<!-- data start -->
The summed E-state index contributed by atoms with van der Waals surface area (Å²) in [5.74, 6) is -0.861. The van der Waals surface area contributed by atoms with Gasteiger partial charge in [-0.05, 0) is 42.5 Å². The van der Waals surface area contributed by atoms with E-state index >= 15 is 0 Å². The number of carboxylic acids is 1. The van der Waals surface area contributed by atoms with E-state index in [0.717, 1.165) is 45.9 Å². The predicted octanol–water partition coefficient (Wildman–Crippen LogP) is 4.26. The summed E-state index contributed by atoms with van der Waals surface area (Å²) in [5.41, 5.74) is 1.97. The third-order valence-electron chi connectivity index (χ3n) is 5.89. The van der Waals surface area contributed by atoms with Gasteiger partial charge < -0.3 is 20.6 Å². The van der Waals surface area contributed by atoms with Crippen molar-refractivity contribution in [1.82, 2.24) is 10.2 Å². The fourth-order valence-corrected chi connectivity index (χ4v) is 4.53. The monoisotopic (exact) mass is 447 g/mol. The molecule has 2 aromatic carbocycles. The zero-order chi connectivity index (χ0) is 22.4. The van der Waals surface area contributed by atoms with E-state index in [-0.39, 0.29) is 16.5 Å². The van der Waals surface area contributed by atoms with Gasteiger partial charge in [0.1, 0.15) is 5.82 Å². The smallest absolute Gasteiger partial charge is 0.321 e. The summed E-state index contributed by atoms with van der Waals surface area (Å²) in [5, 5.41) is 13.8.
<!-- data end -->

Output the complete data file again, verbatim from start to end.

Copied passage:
The summed E-state index contributed by atoms with van der Waals surface area (Å²) in [5.74, 6) is -0.861. The van der Waals surface area contributed by atoms with Gasteiger partial charge in [-0.05, 0) is 42.5 Å². The van der Waals surface area contributed by atoms with E-state index >= 15 is 0 Å². The number of carboxylic acids is 1. The van der Waals surface area contributed by atoms with E-state index in [0.717, 1.165) is 45.9 Å². The predicted octanol–water partition coefficient (Wildman–Crippen LogP) is 4.26. The summed E-state index contributed by atoms with van der Waals surface area (Å²) in [5.41, 5.74) is 1.97. The third-order valence-electron chi connectivity index (χ3n) is 5.89. The van der Waals surface area contributed by atoms with Gasteiger partial charge < -0.3 is 20.6 Å². The van der Waals surface area contributed by atoms with Crippen molar-refractivity contribution in [1.82, 2.24) is 10.2 Å². The fourth-order valence-corrected chi connectivity index (χ4v) is 4.53. The monoisotopic (exact) mass is 447 g/mol. The molecule has 2 aromatic carbocycles. The zero-order chi connectivity index (χ0) is 22.4. The van der Waals surface area contributed by atoms with E-state index in [-0.39, 0.29) is 16.5 Å². The van der Waals surface area contributed by atoms with Gasteiger partial charge in [0.1, 0.15) is 5.82 Å². The smallest absolute Gasteiger partial charge is 0.321 e. The summed E-state index contributed by atoms with van der Waals surface area (Å²) in [5, 5.41) is 13.8.